Wall Street opens higher on Greek debt deal

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Published: July 13, 2015 8:31:00 PM

Wall Street opened sharply higher on Monday after euro zone leaders reached an agreement with Greece to move forward with a third bailout loan...

Wall Street opened sharply higher on Monday after euro zone leaders reached an agreement with Greece to move forward with a third bailout loan for the country to avert bankruptcy.

Greece won conditional agreement to receive a possible $95 billion over three years, along with an assurance that euro zone finance ministers would start discussing ways to bridge a funding gap until a bailout – subject to parliamentary approvals – is finally ready.

That will only happen if Greek Prime Minister Alexis Tsipras can meet a tight timetable for enacting unpopular reforms of value added tax, pensions and quasi-automatic budget cuts.

“For the markets, it’s clearly a positive that there is an agreement among the European member states and that there is an atmosphere of co-operation,” said Philippe Gijsels, head of research at BNP Paribas Fortis Global Markets in Brussels.

“Still, there is a bit of execution risk which may haunt us in terms of volatility.”

World markets rose, while the dollar index gained 0.51 percent to $96.50 against a basket of major currencies following news of the deal. Chinese stocks rose for a third straight session as data showed exports increased while imports slipped in June, a tentative sign global demand might be on the mend.

At 9:40 a.m. ET (1340 GMT) the Dow Jones industrial average  was up 166.36 points, or 0.94 percent, at 17,926.77.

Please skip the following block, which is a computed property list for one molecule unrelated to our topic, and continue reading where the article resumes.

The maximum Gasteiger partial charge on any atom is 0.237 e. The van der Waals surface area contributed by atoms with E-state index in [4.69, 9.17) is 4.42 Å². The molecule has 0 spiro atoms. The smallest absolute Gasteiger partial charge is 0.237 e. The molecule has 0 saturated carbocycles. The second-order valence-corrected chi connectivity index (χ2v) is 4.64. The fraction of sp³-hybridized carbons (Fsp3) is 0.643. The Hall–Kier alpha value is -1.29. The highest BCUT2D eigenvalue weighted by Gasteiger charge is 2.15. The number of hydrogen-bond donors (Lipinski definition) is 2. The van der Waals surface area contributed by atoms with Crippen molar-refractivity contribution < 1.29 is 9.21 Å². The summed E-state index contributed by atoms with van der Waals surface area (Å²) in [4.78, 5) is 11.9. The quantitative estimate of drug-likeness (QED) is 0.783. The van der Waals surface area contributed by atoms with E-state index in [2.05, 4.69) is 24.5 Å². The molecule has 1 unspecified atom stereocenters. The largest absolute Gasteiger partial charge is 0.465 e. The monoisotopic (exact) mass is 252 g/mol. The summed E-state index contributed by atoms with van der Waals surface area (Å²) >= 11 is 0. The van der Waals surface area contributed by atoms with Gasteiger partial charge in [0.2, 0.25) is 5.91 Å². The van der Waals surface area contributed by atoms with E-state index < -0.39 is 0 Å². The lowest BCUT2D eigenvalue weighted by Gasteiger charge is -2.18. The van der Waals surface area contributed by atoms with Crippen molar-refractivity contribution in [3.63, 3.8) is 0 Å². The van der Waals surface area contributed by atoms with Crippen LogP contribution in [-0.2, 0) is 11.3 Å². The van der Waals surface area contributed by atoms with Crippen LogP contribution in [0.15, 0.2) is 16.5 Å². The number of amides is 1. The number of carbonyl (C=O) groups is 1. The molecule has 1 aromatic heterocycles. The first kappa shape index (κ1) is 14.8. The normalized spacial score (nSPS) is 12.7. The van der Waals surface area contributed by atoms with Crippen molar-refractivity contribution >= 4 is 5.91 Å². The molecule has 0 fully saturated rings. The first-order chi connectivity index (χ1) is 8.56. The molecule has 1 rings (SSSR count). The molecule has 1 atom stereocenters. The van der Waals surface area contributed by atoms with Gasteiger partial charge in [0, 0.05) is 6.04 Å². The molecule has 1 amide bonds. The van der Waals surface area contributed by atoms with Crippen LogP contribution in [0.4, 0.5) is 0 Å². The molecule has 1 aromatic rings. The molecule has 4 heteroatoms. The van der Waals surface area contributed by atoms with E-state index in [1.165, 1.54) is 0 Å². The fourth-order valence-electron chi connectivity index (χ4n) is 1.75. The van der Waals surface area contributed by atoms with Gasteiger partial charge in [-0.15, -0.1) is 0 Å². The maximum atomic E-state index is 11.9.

The S&P 500 was up 16.43 points, or 0.79 percent, at 2,093.05 and the Nasdaq composite was up 43.74 points, or 0.88 percent, at 5,041.44.

All the 10 major S&P 500 sectors were higher. The consumer discretionary index’s 1.07 percent rise led the gains.
Financial stocks were also higher with the index  gaining 0.99 percent, following the Greek debt deal. Big banks such as JPMorgan, Bank of America, Citigroup  were all up 1 percent.

Oil prices tumbled as Iran and six world powers closed in on a nuclear deal that would end sanctions on the Islamic Republic and let more Iranian oil on to world markets.

However, the oil price slide boosted U.S. airline stocks . American Airlines, United Continental , JetBlue, Alaska Air were all up between 1.5 to up 2 percent.

Apple shares were up 1.1 percent at $124.64 after Socgen upgraded the company’s stock to “buy” from “hold”, saying it expected a successful launch of the new iPhone 6S handset in September.

Ascena Retail Group slumped 13.9 percent to $14.10 after the retail chain cut its full-year profit forecast.

Remy International soared 42 percent to $29.15 after auto parts maker BorgWarner said it would buy the company for about $1.2 billion in cash, including debt. BorgWarner’s shares rose 0.5 percent to $53.90.

The U.S. Treasury Department is scheduled to issue its June budget report at 2 p.m. ET (1800 GMT). The department is expected to post a budget surplus of $51.0 billion, compared with a $82.4 billion deficit reported in May.

Advancing issues outnumbered decliners on the NYSE by 2,095 to 615. On the Nasdaq, 1,735 issues rose and 583 fell.

The S&P 500 index showed 29 new 52-week highs and four new lows, while the Nasdaq recorded 76 new highs and 18 new lows.

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